The Key to Road Trip Survival with Kids


Let me throw out some numbers from our last family road trip to see if you think my husband and I survived.

1 three-month-old
1 two year old
1 set of parents
1 midsize SUV
1 car top carrier
hotel stops
34 hours total in the car
2,200 miles

Do the math. Do you think we survived? The answer is YES. Let me tell you how. 

When given a choice to have a long peaceful car ride by yourself or one with a toddler, infant, and husband, which would you choose? Of course, you’d rather ride independently with the music blaring words that toddlers shouldn’t hear and your hair flowing as the windows are rolled down on a beautiful, hot summer night. But what if I told you that you could have a little peace while driving 34 hours (Yes, I said that right. 34 hours!) with your kids and hubby in the car with you on your next summer road trip without wanting to bang your head on the car window. It is possible without adding numerous amounts of gray hair. 

A long time ago, when I was a kid, my mom made road trips an absolute blast.  My mom started this tradition when we were very young, and kept it going up through our final family road trips together. Yeah, it took a whole lot of behind the scenes work for her, but it paid off in the long run since she didn’t have to hear my sister and I fight over the latest N’SYNC CD or the fact that I was on her side of the van. My mom came up with the best solution: Surprise Packages.  

Surprise packages were these little items, usually a toy, game, or snack that would help us get through a lag in the trip.  Maybe we hadn’t made a pit stop in a few hours, my mom would let us unwrap a “surprise,” and it usually was something that would hold our entertainment for more than 5 minutes. When we were little, they may have been a little doll or a simple game. As we grew older, they were CDs or VHS tapes to entertain us during the road trip. And of course, MadLibs. There wasn’t a dry eye from hysterical laughing when this was given as a surprise. 

I tried this parent-hack for the first time with my 2-year-old and three month old during our road trip to Massachusetts and Maine last summer. Sounds torturous, right? Not going to lie, at times it wasn’t easy, but having little prizes for my 2-year-old to open, while my 3-month-old napped gave me a few minutes of sanity and even the occasional NAP.  I would do the same thing as my mom, and based on his mood (i.e., his level of “Hanger”) would be the type of surprise I would let him unwrap. I would let him open one every so often, depending on the timing of our road trip. I planned ten prizes to Maine and then ten prizes on the way home.  This averaged out to one surprise every 1-2 hours.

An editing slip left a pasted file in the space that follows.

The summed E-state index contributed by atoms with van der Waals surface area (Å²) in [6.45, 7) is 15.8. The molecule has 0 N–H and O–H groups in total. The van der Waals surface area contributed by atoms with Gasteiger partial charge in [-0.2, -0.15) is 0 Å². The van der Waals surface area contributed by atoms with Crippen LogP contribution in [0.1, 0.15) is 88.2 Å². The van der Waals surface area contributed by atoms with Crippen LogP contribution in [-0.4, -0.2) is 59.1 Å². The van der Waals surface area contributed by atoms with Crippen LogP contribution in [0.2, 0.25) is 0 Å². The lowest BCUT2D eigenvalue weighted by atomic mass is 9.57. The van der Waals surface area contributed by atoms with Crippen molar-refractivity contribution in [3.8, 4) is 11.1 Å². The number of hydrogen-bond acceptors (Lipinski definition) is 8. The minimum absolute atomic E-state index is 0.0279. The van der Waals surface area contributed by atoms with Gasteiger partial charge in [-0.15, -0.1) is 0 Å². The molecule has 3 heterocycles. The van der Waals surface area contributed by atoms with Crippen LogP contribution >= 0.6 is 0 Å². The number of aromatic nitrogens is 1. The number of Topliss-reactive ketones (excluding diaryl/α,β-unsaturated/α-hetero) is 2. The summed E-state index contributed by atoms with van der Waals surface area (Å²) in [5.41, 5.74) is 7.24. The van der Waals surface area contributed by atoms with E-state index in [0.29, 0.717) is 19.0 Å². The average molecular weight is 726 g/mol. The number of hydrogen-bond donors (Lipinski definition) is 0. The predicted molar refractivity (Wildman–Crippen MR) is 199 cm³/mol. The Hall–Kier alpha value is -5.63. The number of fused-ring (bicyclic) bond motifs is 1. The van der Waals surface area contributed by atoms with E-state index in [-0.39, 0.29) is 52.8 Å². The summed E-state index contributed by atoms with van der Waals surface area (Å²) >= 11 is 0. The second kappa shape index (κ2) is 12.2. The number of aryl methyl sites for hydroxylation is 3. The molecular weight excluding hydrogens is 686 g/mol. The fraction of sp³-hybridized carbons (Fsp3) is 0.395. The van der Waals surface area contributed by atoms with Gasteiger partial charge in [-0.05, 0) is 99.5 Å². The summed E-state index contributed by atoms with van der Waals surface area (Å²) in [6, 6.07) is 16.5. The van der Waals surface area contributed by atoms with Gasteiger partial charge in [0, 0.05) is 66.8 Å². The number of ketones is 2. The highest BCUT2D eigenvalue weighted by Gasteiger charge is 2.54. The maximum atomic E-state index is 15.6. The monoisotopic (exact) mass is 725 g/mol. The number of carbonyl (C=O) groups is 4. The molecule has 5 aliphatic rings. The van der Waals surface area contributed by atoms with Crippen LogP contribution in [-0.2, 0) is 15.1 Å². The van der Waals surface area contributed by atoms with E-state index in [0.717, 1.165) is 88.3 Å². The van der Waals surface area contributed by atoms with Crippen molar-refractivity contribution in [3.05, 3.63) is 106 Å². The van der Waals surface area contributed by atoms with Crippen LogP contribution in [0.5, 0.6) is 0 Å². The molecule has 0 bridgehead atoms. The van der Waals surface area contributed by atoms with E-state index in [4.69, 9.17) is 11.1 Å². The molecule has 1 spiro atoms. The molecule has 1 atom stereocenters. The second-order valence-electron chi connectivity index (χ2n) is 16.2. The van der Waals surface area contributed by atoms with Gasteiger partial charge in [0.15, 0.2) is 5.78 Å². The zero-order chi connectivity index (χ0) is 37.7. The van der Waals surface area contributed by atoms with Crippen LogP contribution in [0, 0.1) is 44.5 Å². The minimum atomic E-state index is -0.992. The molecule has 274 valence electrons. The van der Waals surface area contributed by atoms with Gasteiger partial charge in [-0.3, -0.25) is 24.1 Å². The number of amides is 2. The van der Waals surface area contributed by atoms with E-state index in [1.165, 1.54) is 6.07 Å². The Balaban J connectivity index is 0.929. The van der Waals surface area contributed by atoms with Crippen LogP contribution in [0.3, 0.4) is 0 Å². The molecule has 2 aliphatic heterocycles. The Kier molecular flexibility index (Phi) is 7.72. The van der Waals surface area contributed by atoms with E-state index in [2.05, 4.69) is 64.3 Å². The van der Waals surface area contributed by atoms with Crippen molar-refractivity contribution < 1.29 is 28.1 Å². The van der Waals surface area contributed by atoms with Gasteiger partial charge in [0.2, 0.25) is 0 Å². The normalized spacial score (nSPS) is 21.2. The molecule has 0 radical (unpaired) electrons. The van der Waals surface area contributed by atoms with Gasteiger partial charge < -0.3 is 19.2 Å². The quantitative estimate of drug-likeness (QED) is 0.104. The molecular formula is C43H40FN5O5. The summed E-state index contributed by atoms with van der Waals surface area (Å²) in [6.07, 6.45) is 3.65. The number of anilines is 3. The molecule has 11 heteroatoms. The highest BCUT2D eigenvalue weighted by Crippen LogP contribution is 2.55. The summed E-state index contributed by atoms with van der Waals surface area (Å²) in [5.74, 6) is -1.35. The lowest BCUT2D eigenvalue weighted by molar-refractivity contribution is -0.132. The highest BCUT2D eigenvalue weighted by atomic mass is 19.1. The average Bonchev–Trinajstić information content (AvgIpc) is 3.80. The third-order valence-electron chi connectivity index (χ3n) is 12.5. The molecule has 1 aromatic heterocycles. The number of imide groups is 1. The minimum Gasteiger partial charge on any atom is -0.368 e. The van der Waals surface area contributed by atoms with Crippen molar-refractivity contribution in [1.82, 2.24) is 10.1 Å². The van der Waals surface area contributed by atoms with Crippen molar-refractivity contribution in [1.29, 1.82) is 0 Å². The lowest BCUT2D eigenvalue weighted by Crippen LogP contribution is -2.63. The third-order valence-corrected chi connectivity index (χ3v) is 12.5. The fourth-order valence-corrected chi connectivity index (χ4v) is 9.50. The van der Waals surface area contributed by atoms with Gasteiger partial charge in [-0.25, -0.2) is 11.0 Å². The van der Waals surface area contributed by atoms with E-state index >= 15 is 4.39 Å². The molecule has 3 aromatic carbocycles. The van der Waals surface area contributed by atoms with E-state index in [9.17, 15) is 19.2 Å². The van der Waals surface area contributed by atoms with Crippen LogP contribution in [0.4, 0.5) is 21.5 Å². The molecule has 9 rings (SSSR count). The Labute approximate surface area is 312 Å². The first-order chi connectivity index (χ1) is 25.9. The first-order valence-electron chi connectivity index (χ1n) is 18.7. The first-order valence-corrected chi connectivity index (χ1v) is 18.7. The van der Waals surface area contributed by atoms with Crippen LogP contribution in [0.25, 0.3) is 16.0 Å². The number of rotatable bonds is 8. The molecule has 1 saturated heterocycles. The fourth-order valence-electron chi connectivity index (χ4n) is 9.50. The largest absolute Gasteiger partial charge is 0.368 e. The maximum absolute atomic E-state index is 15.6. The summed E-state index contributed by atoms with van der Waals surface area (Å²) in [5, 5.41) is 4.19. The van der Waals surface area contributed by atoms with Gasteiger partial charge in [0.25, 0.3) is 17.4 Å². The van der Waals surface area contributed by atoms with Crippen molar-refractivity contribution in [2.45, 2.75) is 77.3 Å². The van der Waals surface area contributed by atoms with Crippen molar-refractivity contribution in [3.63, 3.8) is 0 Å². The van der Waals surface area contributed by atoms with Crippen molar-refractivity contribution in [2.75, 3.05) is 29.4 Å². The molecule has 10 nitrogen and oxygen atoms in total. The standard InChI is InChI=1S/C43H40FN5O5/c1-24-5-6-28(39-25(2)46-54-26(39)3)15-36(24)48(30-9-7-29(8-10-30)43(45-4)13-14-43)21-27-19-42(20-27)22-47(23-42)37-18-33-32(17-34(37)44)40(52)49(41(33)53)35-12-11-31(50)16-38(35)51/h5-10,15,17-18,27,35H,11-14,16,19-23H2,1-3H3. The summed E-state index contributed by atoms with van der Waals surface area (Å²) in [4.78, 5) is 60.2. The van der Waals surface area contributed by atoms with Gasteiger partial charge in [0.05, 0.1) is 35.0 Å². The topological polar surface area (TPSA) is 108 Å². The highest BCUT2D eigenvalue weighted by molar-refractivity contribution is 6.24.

Want to give it a try?  Here’s how it works:

  1. Go to the dollar store, Target Dollar Spot, or any store you know you can find inexpensive items that your kids will love. I tried to stay clear of complete junk, preferably things that I know my kid would play with after the trip, if possible. Items are going to depend on what your child is into and, of course, their age. Don’t forget to include fun snacks, too! (See ideas at the bottom of the post)
  2. Divide the items out for each kid (making sure you have the same amount for each child) and decide how many they get to open on the way there and then the way home.
  3. Wrap them in random wrapping paper you have laying around the house. It doesn’t have to be anything fancy! Just don’t break out the wrapping paper you only use for Santa Claus. Pro tip: Put a star on the ones that are food. Then you’ll know which ones to grab when you know they are in need of a snack! Make two bags: one for the way there and one for the way home.
  4. Decide if you’re letting them pick the package they want to open or if you’re choosing for them. My kid was two, so I just chose the package based on what I felt he needed at that moment. Pack one of the bags in the front seat with you, pack the other in the back and hit the road.
  5. Enjoy the moments and take a mental picture of their faces of excitement when they open each of the packages.  

Whether you are nervous about the 3-hour long road trip to see your in-laws or you’re traveling across the country, try this simple trick to make the trip more enjoyable and memorable for all. Happy Traveling (& shopping)! 

Activity Ideas:

  • Animal/Dinosaur figurines
  • Window stickers/Ninja Sticky toys
  • Metal cookie sheet & magnets (letters, numbers, characters, etc.)
  • Legos
  • Beach ball (great for an activity at rest stops)
  • Character Figurines (Paw Patrol, etc.)
  • MagnaDoodle
  • Picture books/Look-n-Seek (if your little ones can’t read, try non-fiction books they can look at independently)
  • Card games
  • Puzzles (with magnets on the back to stick to the cookie sheet)
  • Wiki Sticks
  • Markers/Crayons
  • Coloring Book
  • Word Search/Crossword/Workbooks
  • Cars/Trucks
  • Non-messy crafts
  • Stickers
  • Whiteboard/Expo Markers
  • MadLibs
  • Silly Puddy 
  • Jewelry making kit

Snack Ideas: 

  • Fruit/veggie pouches
  • Small individual snack bags (chips, cookies, pretzels, veggie straws, etc.)
  • Candy/Suckers
  • Granola bars
  • Cracker packs
  • Juice box
  • Chex Mix/Trail mix
  • Rice Krispy Treats/Little Debbie treats
  • Jerky/Slim Jims
  • Chips/Popcorn 
  • Homemade treats
  • Cereal boxes/bags
  • Animal Cookies
  • Dried fruit

*Remember to get things that won’t make a mess/melt in the car.  Refrigerated items could work, although I just kept it simple with non-refrigerated items. 

I know older kids may enjoy a new set of earbuds, DVDs for movies, or even an iTunes gift card to purchase more music for their device. A journal and a fun new pen may be a great idea as well.